We’ve just posted a tip sheet to help you understand four main ways the big year-end tax and spending deal passed by Congress affected the Affordable Care Act.
The limits on paying health plans their full risk corridor payments (what Marco Rubio insists on calling an “insurance bailout”) was renewed for another year. Three taxes that helped finance the ACA – the Cadillac tax, the medical device tax and the health insurance tax – were delayed or suspended for two years (one year for the insurance levy.) The tip sheet explains them, looks a bit at what could happen next and includes links for more reading and analysis. We’re also updating the relevant sections of our health reform glossary and key concepts. Continue reading
The House of Representatives on Oct. 21 passed legislation aimed at reducing costs and strengthening comprehensive, coordinated health care and related long-term services for some of the country’s most vulnerable citizens. It now heads to the President Barack Obama’s desk for his signature.
The Providing Programs of All Inclusive Care for the Elderly Act (PACE) Innovation Act (S 1362) will expand the current PACE program by allowing the Centers for Medicare and Medicaid (CMS) to conduct demonstration projects, using the PACE Model of Care, to serve individuals with disabilities an integrated, community-based setting that supports independence and enhances quality of life. It will also work to improve health outcomes and reduce costs for seniors who are eligible for both Medicare and Medicaid. Continue reading
A lot has been said lately about the geography of health, with maps citing longevity by ZIP code, and other health risks such as smoking or obesity broken down by states, counties and other typical boundaries. But rarely do you see it cancer mapped by congressional district.
It’s a project the American Cancer Society recently took on. The research and advocacy group recently released a report looking at cancer rates across the United States by congressional boundaries, found higher rates in districts in the South and Appalachia, while lower rates were in Mountain states. Why further break it down by 435 lawmakers’ districts? Continue reading
What’s really happening with aging policy in Washington? At last week’s annual Gerontological Society of America Conference in New Orleans, a standing-room-only audience was privy to updates from key Congressional committee staffers.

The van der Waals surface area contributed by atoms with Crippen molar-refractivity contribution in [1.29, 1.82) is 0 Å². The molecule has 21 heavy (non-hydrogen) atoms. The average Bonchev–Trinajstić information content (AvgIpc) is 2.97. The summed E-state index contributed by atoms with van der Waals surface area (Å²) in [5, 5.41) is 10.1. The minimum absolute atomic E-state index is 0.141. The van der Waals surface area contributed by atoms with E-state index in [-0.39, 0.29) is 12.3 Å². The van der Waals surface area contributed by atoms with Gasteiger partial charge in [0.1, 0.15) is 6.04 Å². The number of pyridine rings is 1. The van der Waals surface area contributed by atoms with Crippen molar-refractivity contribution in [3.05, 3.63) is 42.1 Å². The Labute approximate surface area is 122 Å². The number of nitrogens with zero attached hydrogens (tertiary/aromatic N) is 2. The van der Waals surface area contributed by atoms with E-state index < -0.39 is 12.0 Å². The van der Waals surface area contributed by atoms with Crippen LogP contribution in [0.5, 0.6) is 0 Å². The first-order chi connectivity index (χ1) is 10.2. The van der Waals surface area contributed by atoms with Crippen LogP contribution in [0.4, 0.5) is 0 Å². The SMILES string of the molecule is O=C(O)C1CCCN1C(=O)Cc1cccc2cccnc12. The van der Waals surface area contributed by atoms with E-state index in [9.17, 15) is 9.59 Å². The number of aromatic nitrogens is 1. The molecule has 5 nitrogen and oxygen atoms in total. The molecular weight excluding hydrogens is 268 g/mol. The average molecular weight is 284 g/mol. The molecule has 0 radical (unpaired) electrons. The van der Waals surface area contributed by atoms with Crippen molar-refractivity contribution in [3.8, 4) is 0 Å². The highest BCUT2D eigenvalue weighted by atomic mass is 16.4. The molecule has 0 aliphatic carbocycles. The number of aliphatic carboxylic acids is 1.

Erika Salway, policy adviser for the Senate Health, Education, Labor and Pensions Subcommittee on Primary Health and Aging, discussed the committee’s work on issues affecting older adults, including federally qualified health centers, primary care, oral health, mental health and the Older Americans Act. Funding for the OAA is $1.8 billion, which may sound high, but she reminded the audience that its programs serve 10 million seniors every year and funding constitutes less than .06 percent of the federal budget. The OAA funds essential services such as Meals on Wheels, job training, caregiver support, transportation and elder abuse services. It expired in 2011 but continues to receive federal funds under the old legislative formula. Continue reading
Photo by Sean Stayte via flickr.
A brief explanation of why a government shutdown over “Obamacare” won’t shutdown “Obamacare:”
Congress is fighting (among other things) over a continuing resolution, better known as a CR. That’s a short-term spending bill to keep the government running because the bitterly divided Congress hasn’t agreed on its normal series of annual spending bills.
But those appropriations bills – wrapped up in the CR – are for “discretionary” spending. “Discretionary” for Congress doesn’t really mean discretionary the way you and I mean discretionary: It’s not “elective” or “optional” or a trip to Italy once the piggy bank is full. It’s a technical term that wraps in a whole lot of what the government does day in and day out.
But it’s not “mandatory” spending – which includes (most of) Social Security, Medicare, Medicaid – and now the subsidies and other key parts of the Affordable Care Act. It’s not that Congress can’t change mandatory spending – it can and it does. But for our purposes here – it’s separate from discretionary spending and the CR. Continue reading
So the election is finally here. What do we know about the fate of “Obamacare?”
As I write this on Sunday, Nov. 4 – not much. But here are the four main scenarios to think about. When we know the results, we’ll explore more in depth.
At this writing, the presidential race is considered very close (with each side predicting that its guy will win.) The conventional wisdom is that the Senate is likely – not certainly, but likely – to remain in Democratic hands. But we’ll look at what would happen if the Republicans pull out a narrow win.
All the scenarios I write about here assume that the House remains Republican – that’s pretty much a given. Should the entire politicoscenti be wrong about that (highly unlikely) and it goes Democratic, that would mean more support for President Barack Obama’s health law, if he’s re-elected, and more obstacles to repeal if Mitt Romney wins. But, I repeat, it’s unlikely.
So read through the other four scenarios – and I put the most interesting and least understood last. Continue reading